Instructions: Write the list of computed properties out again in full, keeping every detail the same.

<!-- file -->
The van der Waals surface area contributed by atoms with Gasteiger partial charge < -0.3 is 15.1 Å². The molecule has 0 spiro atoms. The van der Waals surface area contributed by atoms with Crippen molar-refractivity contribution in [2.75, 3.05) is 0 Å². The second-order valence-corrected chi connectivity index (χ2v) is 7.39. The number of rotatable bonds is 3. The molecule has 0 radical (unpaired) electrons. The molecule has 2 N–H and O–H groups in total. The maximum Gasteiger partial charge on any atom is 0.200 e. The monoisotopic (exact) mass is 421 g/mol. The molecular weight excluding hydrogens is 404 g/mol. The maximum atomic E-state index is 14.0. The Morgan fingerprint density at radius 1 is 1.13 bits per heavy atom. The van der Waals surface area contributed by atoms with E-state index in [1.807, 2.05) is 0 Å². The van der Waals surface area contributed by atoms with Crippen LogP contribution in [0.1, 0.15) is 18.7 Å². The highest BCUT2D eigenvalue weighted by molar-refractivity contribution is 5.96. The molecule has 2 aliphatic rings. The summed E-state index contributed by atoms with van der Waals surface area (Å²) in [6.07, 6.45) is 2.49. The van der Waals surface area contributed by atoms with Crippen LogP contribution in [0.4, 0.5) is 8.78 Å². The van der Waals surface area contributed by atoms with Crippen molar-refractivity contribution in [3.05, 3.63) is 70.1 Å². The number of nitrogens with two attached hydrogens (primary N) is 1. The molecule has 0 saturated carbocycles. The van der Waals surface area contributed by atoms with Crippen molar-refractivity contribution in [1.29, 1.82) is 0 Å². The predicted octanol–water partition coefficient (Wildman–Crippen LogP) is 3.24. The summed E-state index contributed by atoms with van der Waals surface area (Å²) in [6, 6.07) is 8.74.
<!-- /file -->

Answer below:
The van der Waals surface area contributed by atoms with Gasteiger partial charge < -0.3 is 15.1 Å². The molecule has 0 spiro atoms. The van der Waals surface area contributed by atoms with Crippen molar-refractivity contribution in [2.75, 3.05) is 0 Å². The second-order valence-corrected chi connectivity index (χ2v) is 7.39. The number of rotatable bonds is 3. The molecule has 0 radical (unpaired) electrons. The molecule has 2 N–H and O–H groups in total. The maximum Gasteiger partial charge on any atom is 0.200 e. The monoisotopic (exact) mass is 421 g/mol. The molecular weight excluding hydrogens is 404 g/mol. The maximum atomic E-state index is 14.0. The Morgan fingerprint density at radius 1 is 1.13 bits per heavy atom. The van der Waals surface area contributed by atoms with E-state index in [1.807, 2.05) is 0 Å². The van der Waals surface area contributed by atoms with Crippen LogP contribution in [0.1, 0.15) is 18.7 Å². The highest BCUT2D eigenvalue weighted by molar-refractivity contribution is 5.96. The molecule has 2 aliphatic rings. The summed E-state index contributed by atoms with van der Waals surface area (Å²) in [6.07, 6.45) is 2.49. The van der Waals surface area contributed by atoms with Crippen LogP contribution in [0.4, 0.5) is 8.78 Å². The van der Waals surface area contributed by atoms with Crippen molar-refractivity contribution in [3.05, 3.63) is 70.1 Å². The number of nitrogens with two attached hydrogens (primary N) is 1. The molecule has 0 saturated carbocycles. The van der Waals surface area contributed by atoms with Crippen molar-refractivity contribution in [1.29, 1.82) is 0 Å². The predicted octanol–water partition coefficient (Wildman–Crippen LogP) is 3.24. The summed E-state index contributed by atoms with van der Waals surface area (Å²) in [6, 6.07) is 8.74.